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Factors affecting invasion and persistence of broom Cytisus scoparius in Australia

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The effective management of invasive plants requires an understanding of their invasiveness in contrasting environments. The effects of disturbance on recruitment of broom Cytisus scoparius , a European shrub invading parts of Australasia, was assessed in a 7‐year experiment carried out in two countries, respectively, in its native and exotic ranges. This paper presents the results for Australia and their implications for the biological control of this weed.
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Keywords: biological control of weeds; competition; disturbance; grazing; plant invasions; seed bank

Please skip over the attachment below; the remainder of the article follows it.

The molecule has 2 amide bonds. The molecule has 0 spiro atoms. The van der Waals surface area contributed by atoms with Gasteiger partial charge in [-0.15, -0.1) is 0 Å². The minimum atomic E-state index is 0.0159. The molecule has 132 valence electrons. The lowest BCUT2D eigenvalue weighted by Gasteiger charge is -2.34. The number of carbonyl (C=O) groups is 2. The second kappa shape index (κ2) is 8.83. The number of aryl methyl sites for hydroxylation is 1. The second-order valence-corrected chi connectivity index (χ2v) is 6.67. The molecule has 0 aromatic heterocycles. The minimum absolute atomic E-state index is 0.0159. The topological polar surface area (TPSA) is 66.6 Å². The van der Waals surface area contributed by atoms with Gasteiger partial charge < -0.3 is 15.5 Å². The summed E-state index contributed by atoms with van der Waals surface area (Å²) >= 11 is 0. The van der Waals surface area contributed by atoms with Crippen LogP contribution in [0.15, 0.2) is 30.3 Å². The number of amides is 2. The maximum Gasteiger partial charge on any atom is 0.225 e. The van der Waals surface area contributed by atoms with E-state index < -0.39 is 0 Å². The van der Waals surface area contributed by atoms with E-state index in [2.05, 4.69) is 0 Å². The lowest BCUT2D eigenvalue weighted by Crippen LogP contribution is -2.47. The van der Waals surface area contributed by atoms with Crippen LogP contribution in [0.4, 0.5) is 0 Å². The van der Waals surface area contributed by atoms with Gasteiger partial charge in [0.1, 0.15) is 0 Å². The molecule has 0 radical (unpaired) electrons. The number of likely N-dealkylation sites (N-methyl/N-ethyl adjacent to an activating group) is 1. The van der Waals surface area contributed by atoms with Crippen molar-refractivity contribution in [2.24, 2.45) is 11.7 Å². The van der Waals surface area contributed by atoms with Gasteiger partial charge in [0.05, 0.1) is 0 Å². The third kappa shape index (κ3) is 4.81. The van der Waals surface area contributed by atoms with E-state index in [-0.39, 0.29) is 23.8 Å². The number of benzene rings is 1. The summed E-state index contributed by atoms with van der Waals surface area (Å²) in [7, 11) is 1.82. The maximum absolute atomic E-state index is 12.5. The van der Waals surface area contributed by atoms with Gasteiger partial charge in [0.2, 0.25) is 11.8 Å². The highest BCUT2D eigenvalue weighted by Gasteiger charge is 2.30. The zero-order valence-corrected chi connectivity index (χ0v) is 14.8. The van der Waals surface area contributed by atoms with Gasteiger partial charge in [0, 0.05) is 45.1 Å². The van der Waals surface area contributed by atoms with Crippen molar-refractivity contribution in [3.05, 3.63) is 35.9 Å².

Document Type: Research Article

Affiliations: 1: CSIRO Entomology/CRC Weed Management Systems, GPO Box 1700, Canberra, ACT 2601, Australia; 2: NSW Agriculture c/o CSIRO Entomology, GPO Box 1700, Canberra, ACT 2601, Australia; 3: CSIRO Entomology, Tropical Ecosystems Research Centre, PMB 44 Winnellie NT 0822 Australia; and 4: Imperial College and Natural Environment Research Council Centre for Population Biology, Silwood Park, Ascot, Berks, SL5 7PY, UK

Publication date: October 1, 2002

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